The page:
Today, their ghosts are said to haunt the area because they were buried in a location that was not consecrated for the Iroquois. And because their graves are unmarked, the bodies can’t be moved — no one knows for certain exactly where they are buried.
Old Pine Street Church
Old Pine St. Church & Cemetery (412 Pine Street) – also known as the cemetery that Nicholas Cage ran through in National Treasure – was occupied by the British Army from September 1777 – June 1778. The British soldiers stripped the church of its pews, and used the church building as a stable and hospital. They also used the cemetery as a target range to improve their marksmanship.
It is said that the spirits of those British soldiers have been condemned to remain there as an eternal punishment, and that the fancy fence that surrounds the cemetery is there to keep them locked in.
Washington Square Park
William Penn laid out five public squares in the 1680s to keep the green in his “greene Countrie Towne” of Philadelphia. One of those public squares is Washington Square, and during the Revolutionary War, it was a mass burial ground. It served as a mass burial site again during the yellow fever epidemic that struck Philadelphia in 1793.
Grave robbers were very common at that time, so Quaker nurses wearing black cloaks would patrol the area to keep the graves undisturbed. They say that today, the spirit of one such nurse named Leah still walks through the square.
Next to the imposing and important Independence Hall is a smaller building called Congress Hall (6th & Chestnut Streets). The United States Senate and House of Representatives met at Congress Hall while Philadelphia was the capital of the United States, from 1790 to 1800. President George Washington took his second oath of office in this building, and John Adams’ inauguration also took place here.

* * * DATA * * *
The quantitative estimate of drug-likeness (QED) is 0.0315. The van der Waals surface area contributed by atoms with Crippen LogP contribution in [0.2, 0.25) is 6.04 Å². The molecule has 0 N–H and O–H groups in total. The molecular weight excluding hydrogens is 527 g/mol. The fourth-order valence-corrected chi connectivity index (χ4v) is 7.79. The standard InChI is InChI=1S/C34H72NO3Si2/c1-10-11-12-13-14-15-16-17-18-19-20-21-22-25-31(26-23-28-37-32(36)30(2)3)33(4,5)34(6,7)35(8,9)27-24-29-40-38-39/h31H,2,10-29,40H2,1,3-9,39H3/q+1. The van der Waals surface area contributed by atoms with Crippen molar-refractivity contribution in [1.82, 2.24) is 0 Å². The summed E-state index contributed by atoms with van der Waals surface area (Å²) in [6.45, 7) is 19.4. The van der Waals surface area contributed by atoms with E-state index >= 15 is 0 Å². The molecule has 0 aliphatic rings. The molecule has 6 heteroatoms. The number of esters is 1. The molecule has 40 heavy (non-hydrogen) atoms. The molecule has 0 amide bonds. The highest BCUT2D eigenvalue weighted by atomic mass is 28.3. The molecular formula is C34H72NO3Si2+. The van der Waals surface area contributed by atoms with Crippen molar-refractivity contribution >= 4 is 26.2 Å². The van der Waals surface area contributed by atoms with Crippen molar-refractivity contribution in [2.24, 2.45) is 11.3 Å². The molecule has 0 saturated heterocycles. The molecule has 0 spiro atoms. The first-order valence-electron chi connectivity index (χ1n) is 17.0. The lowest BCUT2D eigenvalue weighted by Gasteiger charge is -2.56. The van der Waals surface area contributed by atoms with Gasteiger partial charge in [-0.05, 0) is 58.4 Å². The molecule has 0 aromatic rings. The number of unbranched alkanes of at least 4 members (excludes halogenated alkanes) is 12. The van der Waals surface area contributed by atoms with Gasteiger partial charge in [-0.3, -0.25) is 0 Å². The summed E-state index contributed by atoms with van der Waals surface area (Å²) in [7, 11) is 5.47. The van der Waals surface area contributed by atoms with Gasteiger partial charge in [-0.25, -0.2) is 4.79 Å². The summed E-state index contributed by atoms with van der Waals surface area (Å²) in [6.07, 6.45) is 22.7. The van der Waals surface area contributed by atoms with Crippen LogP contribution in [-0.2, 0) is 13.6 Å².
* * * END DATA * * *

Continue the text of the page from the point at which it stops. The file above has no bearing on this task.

They say that the ghosts of some of America’s early legislators inhabit the building, including President John Adams. The story goes that President Adams’ spirit regularly knocks the paintings on the walls so they hang crookedly.
How to Take a Philadelphia Ghost Tour
The ghost tour we enjoyed was the Spirits of ’76 Ghost Tour. It lasts about 75 minutes, and takes you to 20 different allegedly haunted sites in the historic center of Philadelphia. You can also buy a ghost tour combo ticket with a Constitutional Walking Tour.
While we did not see (or feel the presence of) any ghosts, we did enjoy seeing some of the historic buildings and learning about the history of the city. I would recommend taking this tour if you’re looking for a fun, family-friendly evening activity.
Please note that I paid for our tickets. Spirits of ’76 Ghost Tour was not aware that I was a blogger, nor that I would be writing a review of my experience.